Peter related the plain interpretation of these words, which was given him almost immediately in his summons to go to the centurion and instruct him in the faith of Christ. This message showed that God was no respecter of persons, but accepted and acknowledged all who feared Him. Peter told of his astonishment when, in speaking the words of truth to those assembled at the home of Cornelius, he witnessed the Holy Spirit taking possession of his hearers, Gentiles as well as Jews. The same light and glory that was reflected upon the circumcised Jews shone also upon the faces of the uncircumcised Gentiles. This was God's warning that Peter was not to regard one as inferior to the other, for the blood of Christ could cleanse from all uncleanness. AA 193.1
Once before, Peter had reasoned with his brethren concerning the conversion of Cornelius and his friends, and his fellowship with them. As he on that occasion related how the Holy Spirit fell on the Gentiles he declared, “Forasmuch then as God gave them the like gift as He did unto us, who believed on the Lord Jesus Christ; what was I, that I could withstand God?” Acts 11:17. Now, with equal fervor and force, he said: “God, which knoweth the hearts, bare them witness, giving them the Holy Ghost, even as He did unto us; and put no difference between us and them, purifying their hearts by faith. Now therefore why tempt ye God, to put a yoke upon the neck of the disciples, which neither our fathers nor we were able to bear?” This yoke was not the law of Ten Commandments, as some who oppose the binding claims of the law assert; Peter here referred to the law of ceremonies, which was made null and void by the crucifixion of Christ. AA 193.2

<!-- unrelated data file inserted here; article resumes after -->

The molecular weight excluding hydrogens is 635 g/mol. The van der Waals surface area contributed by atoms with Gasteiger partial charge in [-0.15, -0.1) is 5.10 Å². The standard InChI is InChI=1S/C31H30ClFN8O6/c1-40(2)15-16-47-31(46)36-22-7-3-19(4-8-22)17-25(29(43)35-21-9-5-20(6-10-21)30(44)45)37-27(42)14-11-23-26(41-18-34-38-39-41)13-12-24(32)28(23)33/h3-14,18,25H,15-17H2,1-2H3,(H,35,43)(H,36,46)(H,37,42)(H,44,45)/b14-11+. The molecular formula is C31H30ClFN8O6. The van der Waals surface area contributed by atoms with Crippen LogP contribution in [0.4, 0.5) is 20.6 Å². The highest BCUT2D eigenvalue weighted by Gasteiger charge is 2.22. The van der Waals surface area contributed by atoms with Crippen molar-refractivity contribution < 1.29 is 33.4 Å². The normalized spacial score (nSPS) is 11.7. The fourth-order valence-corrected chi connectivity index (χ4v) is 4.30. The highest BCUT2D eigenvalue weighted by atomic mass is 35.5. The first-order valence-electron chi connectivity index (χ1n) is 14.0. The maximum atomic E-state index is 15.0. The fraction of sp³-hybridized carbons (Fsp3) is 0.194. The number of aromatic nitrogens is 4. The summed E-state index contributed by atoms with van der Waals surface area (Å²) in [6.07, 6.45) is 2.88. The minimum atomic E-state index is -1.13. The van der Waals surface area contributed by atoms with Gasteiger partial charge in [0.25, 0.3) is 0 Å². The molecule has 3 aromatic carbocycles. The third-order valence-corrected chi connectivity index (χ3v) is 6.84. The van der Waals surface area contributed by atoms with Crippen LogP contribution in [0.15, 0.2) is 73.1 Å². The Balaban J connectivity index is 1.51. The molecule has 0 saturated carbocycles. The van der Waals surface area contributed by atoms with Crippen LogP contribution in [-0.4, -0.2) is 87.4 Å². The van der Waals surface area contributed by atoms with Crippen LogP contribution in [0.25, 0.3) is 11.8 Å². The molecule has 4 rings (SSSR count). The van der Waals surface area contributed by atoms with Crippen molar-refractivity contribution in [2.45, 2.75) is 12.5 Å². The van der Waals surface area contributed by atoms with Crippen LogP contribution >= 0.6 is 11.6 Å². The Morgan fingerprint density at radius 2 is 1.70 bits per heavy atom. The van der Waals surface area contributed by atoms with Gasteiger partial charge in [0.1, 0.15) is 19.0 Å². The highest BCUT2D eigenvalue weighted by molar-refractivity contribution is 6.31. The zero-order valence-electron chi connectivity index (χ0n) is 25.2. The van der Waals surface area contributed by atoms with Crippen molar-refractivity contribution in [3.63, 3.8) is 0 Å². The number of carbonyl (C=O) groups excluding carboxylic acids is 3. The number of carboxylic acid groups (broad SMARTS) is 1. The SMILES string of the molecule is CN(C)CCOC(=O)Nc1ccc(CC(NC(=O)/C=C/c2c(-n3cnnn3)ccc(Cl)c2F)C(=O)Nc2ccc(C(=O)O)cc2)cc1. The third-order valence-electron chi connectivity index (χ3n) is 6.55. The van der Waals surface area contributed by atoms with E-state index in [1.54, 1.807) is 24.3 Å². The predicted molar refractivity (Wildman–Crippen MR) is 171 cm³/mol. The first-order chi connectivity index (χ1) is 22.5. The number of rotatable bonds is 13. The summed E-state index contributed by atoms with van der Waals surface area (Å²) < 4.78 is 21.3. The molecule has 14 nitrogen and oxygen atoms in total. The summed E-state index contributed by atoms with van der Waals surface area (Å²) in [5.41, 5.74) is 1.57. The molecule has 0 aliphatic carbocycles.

Peter's address brought the assembly to a point where they could listen with patience to Paul and Barnabas, who related their experience in working for the Gentiles. “All the multitude kept silence, and gave audience to Barnabas and Paul, declaring what miracles and wonders God had wrought among the Gentiles by them.” AA 194.1Read in context »
The seventy weeks, or 490 years, especially allotted to the Jews, ended, as we have seen, in A.D. 34. At that time, through the action of the Jewish Sanhedrin, the nation sealed its rejection of the gospel by the martyrdom of Stephen and the persecution of the followers of Christ. Then the message of salvation, no longer restricted to the chosen people, was given to the world. The disciples, forced by persecution to flee from Jerusalem, “went everywhere preaching the word.” “Philip went down to the city of Samaria, and preached Christ unto them.” Peter, divinely guided, opened the gospel to the centurion of Caesarea, the God-fearing Cornelius; and the ardent Paul, won to the faith of Christ, was commissioned to carry the glad tidings “far hence unto the Gentiles.” Acts 8:4, 5; 22:21. GC 328.1
Thus far every specification of the prophecies is strikingly fulfilled, and the beginning of the seventy weeks is fixed beyond question at 457 B.C., and their expiration in A.D. 34. From this data there is no difficulty in finding the termination of the 2300 days. The seventy weeks—490 days—having been cut off from the 2300, there were 1810 days remaining. After the end of 490 days, the 1810 days were still to be fulfilled. From A.D. 34, 1810 years extend to 1844. Consequently the 2300 days of Daniel 8:14 terminate in 1844. At the expiration of this great prophetic period, upon the testimony of the angel of God, “the sanctuary shall be cleansed.” Thus the time of the cleansing of the sanctuary—which was almost universally believed to take place at the second advent—was definitely pointed out. GC 328.2